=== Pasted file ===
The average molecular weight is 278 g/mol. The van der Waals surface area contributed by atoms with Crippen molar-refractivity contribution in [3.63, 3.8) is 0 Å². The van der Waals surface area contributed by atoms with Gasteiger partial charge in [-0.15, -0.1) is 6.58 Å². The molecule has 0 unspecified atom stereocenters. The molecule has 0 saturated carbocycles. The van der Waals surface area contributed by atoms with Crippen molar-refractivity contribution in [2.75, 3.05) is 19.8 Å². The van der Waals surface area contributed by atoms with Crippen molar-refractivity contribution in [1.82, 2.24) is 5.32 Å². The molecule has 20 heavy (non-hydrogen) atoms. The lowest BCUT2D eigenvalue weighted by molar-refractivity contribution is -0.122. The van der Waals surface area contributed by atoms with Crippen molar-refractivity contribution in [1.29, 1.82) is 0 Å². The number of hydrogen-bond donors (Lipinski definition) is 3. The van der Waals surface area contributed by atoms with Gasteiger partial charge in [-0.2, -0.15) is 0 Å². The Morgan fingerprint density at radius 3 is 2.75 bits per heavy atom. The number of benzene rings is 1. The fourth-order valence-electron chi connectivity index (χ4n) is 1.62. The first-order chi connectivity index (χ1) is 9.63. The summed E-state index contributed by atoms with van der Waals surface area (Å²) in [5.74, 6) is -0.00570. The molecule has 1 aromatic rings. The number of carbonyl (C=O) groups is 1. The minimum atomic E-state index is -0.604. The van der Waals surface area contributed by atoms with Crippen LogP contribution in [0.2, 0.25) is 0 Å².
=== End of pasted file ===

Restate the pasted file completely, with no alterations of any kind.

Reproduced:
The average molecular weight is 278 g/mol. The van der Waals surface area contributed by atoms with Crippen molar-refractivity contribution in [3.63, 3.8) is 0 Å². The van der Waals surface area contributed by atoms with Gasteiger partial charge in [-0.15, -0.1) is 6.58 Å². The molecule has 0 unspecified atom stereocenters. The molecule has 0 saturated carbocycles. The van der Waals surface area contributed by atoms with Crippen molar-refractivity contribution in [2.75, 3.05) is 19.8 Å². The van der Waals surface area contributed by atoms with Crippen molar-refractivity contribution in [1.82, 2.24) is 5.32 Å². The molecule has 20 heavy (non-hydrogen) atoms. The lowest BCUT2D eigenvalue weighted by molar-refractivity contribution is -0.122. The van der Waals surface area contributed by atoms with Crippen molar-refractivity contribution in [1.29, 1.82) is 0 Å². The number of hydrogen-bond donors (Lipinski definition) is 3. The van der Waals surface area contributed by atoms with Gasteiger partial charge in [-0.2, -0.15) is 0 Å². The Morgan fingerprint density at radius 3 is 2.75 bits per heavy atom. The number of benzene rings is 1. The fourth-order valence-electron chi connectivity index (χ4n) is 1.62. The first-order chi connectivity index (χ1) is 9.63. The summed E-state index contributed by atoms with van der Waals surface area (Å²) in [5.74, 6) is -0.00570. The molecule has 1 aromatic rings. The number of carbonyl (C=O) groups is 1. The minimum atomic E-state index is -0.604. The van der Waals surface area contributed by atoms with Crippen LogP contribution in [0.2, 0.25) is 0 Å².